The annual get so and so to Christmas Number One, has become almost as big a tradition as turkey or drunk argumentative relatives. Ever since the Rage Against the Machine campaign knocked Cowell and co off of the top spot, it has become somewhat fashionable to push an alternative band towards the top of the charts. This year the always wonderful Iron Maiden are the chosen band. Now quite frankly, I would love Iron Maiden to get only their second UK number one single, they damn well deserve it, but do we really need to care about Christmas Number One?
There was maybe a time where being Christmas Number One meant something. If you look back through the number ones throughout the years, people like The Beatles, Queen, Michael Jackson and Pink Floyd have held the top spot over the Christmas period. However, around about 1996 everything changes. The Spice Girls come in and since then, Rage Against the Machine and a couple of charity singles aside, the top spot has been taken a hold of by a collection of some of the worst music known to man. If anyone some day wishes to torture me, it’s a playlist that might do a decent job. But do I care? No.
Now there was a good article on Team Rock talking about why we should care, you can find it here. I want to put that there to show the other sign of the fence, to show that there maybe is a reason to do these campaigns. However, I just can’t get behind them. It’s the same reason I don’t care that prizes like the Mercury Award routinely ignoring metal bands, it is not our world. Do I wish heavy metal was mainstream? Sometimes, usually when I’ve been dragged along to a shitty club pumping out crap music that I really don’t want to listen to. Around about 1 in the morning I truly wish that the world listened to heavy metal. The rest of the time, I am happy that it just belongs to me and other people like me. Because here’s the thing. If heavy metal becomes the mainstream, all those twats you see in these clubs. All those bellends that go and see Calvin Harris or whoever else is big at the moment, will turn up at the metal concerts. They’ll follow the trend and suddenly that wonderful world we have created is under jeopardy.
Now I’m not saying getting to Christmas Number One would make that happen, of course it wouldn’t. What I am saying is that the world of heavy metal does not need to be praised by the mainstream. It doesn’t need to prove a point to the mainstream. It can continue on by itself and quite frankly be better off for it. If people want to listen to the X Factor over Christmas then so be it, it’s them I feel sorry for. I still have my Iron Maiden records and I don’t need much more than that.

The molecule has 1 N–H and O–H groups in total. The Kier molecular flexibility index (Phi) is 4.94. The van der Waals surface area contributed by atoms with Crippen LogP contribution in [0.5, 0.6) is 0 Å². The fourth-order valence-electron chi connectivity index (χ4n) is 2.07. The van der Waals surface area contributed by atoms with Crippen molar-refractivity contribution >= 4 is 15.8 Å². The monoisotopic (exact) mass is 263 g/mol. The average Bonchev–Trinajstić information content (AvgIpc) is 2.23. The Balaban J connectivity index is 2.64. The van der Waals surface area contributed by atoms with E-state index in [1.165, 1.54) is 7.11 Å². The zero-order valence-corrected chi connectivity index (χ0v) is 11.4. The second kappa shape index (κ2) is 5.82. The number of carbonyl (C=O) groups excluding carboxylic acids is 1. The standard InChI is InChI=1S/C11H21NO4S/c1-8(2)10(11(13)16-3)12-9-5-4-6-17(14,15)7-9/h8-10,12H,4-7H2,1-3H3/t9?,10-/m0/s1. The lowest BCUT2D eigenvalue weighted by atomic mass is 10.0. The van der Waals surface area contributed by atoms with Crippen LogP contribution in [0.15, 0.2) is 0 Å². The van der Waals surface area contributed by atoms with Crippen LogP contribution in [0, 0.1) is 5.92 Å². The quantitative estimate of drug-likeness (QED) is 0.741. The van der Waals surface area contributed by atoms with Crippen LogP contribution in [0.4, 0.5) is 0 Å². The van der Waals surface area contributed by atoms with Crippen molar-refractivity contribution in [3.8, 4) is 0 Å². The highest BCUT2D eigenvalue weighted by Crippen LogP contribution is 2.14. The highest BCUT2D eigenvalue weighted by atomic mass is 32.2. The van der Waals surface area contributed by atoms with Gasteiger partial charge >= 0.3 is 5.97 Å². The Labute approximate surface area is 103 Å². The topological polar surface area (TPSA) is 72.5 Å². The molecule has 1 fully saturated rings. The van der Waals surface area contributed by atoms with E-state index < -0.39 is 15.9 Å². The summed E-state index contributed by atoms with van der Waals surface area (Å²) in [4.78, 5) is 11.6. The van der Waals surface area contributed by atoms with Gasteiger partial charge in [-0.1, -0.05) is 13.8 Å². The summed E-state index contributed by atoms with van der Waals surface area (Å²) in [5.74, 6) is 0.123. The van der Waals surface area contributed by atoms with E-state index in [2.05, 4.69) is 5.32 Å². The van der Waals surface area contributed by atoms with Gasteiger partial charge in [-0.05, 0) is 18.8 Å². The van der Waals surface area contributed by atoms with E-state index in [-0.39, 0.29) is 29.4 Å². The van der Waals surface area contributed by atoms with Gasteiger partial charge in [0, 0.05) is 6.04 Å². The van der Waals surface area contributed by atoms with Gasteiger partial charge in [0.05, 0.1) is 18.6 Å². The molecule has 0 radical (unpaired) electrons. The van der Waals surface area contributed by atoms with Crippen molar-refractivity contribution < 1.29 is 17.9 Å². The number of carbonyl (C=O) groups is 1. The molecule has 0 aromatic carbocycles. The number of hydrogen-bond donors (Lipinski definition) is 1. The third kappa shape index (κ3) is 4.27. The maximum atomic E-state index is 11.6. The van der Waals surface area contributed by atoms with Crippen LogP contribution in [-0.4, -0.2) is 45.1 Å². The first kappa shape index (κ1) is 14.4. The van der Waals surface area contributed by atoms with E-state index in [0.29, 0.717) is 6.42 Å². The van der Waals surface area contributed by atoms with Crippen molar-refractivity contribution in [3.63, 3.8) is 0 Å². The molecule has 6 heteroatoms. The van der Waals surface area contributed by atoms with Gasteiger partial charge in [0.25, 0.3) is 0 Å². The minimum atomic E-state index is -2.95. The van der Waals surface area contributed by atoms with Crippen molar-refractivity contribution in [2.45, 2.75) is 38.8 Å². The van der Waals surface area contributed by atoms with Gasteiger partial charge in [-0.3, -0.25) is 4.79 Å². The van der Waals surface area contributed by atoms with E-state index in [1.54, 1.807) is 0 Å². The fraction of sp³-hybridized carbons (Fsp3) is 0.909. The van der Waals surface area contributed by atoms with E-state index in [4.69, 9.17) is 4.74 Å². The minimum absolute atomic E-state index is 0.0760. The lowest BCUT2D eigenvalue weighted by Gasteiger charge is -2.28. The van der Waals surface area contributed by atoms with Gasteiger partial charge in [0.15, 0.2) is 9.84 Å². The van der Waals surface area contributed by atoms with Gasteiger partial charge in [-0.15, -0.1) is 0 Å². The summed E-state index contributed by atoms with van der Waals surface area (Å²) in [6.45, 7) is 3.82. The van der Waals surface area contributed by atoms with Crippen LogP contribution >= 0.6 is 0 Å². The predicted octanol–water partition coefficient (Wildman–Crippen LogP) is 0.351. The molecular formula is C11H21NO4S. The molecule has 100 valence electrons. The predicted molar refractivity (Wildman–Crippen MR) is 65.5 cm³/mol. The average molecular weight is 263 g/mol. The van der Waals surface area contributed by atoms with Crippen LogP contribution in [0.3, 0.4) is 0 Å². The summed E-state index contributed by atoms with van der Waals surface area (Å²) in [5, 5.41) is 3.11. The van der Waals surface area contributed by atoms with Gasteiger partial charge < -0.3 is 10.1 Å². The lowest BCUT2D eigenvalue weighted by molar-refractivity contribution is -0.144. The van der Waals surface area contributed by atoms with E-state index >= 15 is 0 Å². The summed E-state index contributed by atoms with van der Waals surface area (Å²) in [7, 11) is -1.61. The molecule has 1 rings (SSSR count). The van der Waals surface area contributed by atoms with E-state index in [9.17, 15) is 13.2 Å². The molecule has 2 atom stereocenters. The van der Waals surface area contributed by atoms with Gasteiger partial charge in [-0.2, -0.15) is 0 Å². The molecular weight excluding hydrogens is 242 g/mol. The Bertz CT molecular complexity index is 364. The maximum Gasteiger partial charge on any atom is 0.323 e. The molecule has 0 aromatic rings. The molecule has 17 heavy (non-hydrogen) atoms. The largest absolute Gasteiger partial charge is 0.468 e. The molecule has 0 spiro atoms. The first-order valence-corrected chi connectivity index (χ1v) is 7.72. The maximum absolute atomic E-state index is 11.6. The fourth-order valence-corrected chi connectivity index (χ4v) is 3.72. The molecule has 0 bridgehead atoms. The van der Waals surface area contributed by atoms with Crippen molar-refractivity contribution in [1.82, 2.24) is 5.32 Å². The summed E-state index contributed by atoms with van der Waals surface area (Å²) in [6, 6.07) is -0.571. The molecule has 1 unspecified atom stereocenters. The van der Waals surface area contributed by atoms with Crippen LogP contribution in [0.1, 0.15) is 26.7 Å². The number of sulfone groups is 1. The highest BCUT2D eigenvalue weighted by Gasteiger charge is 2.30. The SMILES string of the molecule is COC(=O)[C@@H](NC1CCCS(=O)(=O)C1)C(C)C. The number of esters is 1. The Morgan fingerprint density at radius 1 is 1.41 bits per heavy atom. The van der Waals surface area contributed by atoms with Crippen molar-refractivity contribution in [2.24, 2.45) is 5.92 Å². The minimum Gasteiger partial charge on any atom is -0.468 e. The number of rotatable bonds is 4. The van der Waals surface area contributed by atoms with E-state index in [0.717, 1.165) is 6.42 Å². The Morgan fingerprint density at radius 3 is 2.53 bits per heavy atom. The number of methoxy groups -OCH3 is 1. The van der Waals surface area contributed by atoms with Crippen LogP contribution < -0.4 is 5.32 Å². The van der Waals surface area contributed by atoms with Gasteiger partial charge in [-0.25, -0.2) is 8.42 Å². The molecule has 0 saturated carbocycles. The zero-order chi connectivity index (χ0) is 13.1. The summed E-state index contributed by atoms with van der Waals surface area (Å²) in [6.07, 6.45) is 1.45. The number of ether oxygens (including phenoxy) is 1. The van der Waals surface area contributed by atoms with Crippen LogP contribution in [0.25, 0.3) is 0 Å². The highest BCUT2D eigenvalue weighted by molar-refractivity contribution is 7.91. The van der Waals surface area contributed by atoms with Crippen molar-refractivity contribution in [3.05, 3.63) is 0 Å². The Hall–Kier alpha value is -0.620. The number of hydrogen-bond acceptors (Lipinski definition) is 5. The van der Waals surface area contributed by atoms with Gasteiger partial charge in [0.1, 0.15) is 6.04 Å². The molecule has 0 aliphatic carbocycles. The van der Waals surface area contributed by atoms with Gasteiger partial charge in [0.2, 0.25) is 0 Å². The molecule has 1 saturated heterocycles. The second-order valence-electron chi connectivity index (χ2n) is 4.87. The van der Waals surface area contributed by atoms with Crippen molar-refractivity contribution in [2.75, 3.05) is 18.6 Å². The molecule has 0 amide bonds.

The flip side is of course that it is making a stand. That by getting this band to Christmas Number One we are telling X Factor and the likes that we don’t care about their music. But it’s not really is it? It’s telling them on one week of the year we will make a stand. The rest of the year, well then we don’t care. Do you think anything but Simon Cowell’s ego is effected by the Christmas Number One charts? Of course not. Because for the rest of the year if he wants to create a number one hit he can. You want to really piss him off? Go out and buy the bands albums you love every week of the year, not just on Christmas. The way you make a change in the music industry is by supporting up and coming bands, as much as I love Maiden and I’m sure their next album will be great, they’re not the future. What’s more exciting is bands like Avenged Sevenfold getting number ones. Even someone like Royal Blood, who I personally don’t particularly get, doing so, because that points towards a change in the wider public’s listening habits, not just a Facebook groups.
If Iron Maiden get to Christmas Number One then I will probably be happy about it. In fact scrap that, I will definitely be happy about it. I love Maiden and nothing I say in this article changes that. However, it won’t change anything. Simon Cowell will still be filthy rich and the X Factor will be back next year to piss us all off. If we really want to make metal cool again, which I have kind of argued we shouldn’t, we have to do this every week, every year, not just at Christmas.